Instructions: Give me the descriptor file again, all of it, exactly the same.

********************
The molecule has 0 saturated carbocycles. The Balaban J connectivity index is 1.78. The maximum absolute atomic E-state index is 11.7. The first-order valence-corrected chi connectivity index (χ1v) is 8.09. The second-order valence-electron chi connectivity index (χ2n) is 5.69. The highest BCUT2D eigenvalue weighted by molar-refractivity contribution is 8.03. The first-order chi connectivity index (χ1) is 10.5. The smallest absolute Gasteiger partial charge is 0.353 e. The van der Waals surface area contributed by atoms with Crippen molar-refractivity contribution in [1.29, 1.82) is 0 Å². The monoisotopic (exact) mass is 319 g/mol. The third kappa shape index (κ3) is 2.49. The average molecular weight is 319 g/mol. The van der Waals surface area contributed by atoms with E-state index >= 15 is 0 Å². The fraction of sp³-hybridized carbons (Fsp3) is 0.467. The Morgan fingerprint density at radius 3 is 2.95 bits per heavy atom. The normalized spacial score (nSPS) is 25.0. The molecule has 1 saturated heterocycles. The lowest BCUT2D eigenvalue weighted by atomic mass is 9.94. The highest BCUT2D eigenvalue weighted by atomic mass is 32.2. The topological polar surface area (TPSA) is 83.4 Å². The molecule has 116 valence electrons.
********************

The molecule has 0 saturated carbocycles. The Balaban J connectivity index is 1.78. The maximum absolute atomic E-state index is 11.7. The first-order valence-corrected chi connectivity index (χ1v) is 8.09. The second-order valence-electron chi connectivity index (χ2n) is 5.69. The highest BCUT2D eigenvalue weighted by molar-refractivity contribution is 8.03. The first-order chi connectivity index (χ1) is 10.5. The smallest absolute Gasteiger partial charge is 0.353 e. The van der Waals surface area contributed by atoms with Crippen molar-refractivity contribution in [1.29, 1.82) is 0 Å². The monoisotopic (exact) mass is 319 g/mol. The third kappa shape index (κ3) is 2.49. The average molecular weight is 319 g/mol. The van der Waals surface area contributed by atoms with E-state index >= 15 is 0 Å². The fraction of sp³-hybridized carbons (Fsp3) is 0.467. The Morgan fingerprint density at radius 3 is 2.95 bits per heavy atom. The normalized spacial score (nSPS) is 25.0. The molecule has 1 saturated heterocycles. The lowest BCUT2D eigenvalue weighted by atomic mass is 9.94. The highest BCUT2D eigenvalue weighted by atomic mass is 32.2. The topological polar surface area (TPSA) is 83.4 Å². The molecule has 116 valence electrons.